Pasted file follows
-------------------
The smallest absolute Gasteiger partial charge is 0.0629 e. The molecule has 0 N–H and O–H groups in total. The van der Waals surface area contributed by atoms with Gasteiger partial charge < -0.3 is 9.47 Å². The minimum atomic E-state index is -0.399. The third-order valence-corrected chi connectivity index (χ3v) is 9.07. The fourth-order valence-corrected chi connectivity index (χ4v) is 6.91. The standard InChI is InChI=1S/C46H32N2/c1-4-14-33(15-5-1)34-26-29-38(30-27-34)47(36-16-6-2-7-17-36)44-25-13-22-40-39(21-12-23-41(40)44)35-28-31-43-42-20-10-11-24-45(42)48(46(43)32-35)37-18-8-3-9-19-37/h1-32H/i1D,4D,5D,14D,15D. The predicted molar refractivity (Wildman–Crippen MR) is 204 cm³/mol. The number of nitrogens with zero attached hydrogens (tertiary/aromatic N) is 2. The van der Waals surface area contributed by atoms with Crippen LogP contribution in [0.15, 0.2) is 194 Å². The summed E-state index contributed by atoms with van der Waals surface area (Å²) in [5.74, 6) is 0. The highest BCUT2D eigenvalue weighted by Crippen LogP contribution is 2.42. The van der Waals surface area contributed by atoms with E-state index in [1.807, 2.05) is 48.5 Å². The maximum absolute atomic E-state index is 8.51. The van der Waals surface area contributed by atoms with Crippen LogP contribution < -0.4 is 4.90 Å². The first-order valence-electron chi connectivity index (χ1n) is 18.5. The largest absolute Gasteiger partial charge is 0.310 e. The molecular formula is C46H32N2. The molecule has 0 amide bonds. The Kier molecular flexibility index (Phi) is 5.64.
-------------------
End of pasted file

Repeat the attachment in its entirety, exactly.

The smallest absolute Gasteiger partial charge is 0.0629 e. The molecule has 0 N–H and O–H groups in total. The van der Waals surface area contributed by atoms with Gasteiger partial charge < -0.3 is 9.47 Å². The minimum atomic E-state index is -0.399. The third-order valence-corrected chi connectivity index (χ3v) is 9.07. The fourth-order valence-corrected chi connectivity index (χ4v) is 6.91. The standard InChI is InChI=1S/C46H32N2/c1-4-14-33(15-5-1)34-26-29-38(30-27-34)47(36-16-6-2-7-17-36)44-25-13-22-40-39(21-12-23-41(40)44)35-28-31-43-42-20-10-11-24-45(42)48(46(43)32-35)37-18-8-3-9-19-37/h1-32H/i1D,4D,5D,14D,15D. The predicted molar refractivity (Wildman–Crippen MR) is 204 cm³/mol. The number of nitrogens with zero attached hydrogens (tertiary/aromatic N) is 2. The van der Waals surface area contributed by atoms with Crippen LogP contribution in [0.15, 0.2) is 194 Å². The summed E-state index contributed by atoms with van der Waals surface area (Å²) in [5.74, 6) is 0. The highest BCUT2D eigenvalue weighted by Crippen LogP contribution is 2.42. The van der Waals surface area contributed by atoms with E-state index in [1.807, 2.05) is 48.5 Å². The maximum absolute atomic E-state index is 8.51. The van der Waals surface area contributed by atoms with Crippen LogP contribution < -0.4 is 4.90 Å². The first-order valence-electron chi connectivity index (χ1n) is 18.5. The largest absolute Gasteiger partial charge is 0.310 e. The molecular formula is C46H32N2. The molecule has 0 amide bonds. The Kier molecular flexibility index (Phi) is 5.64.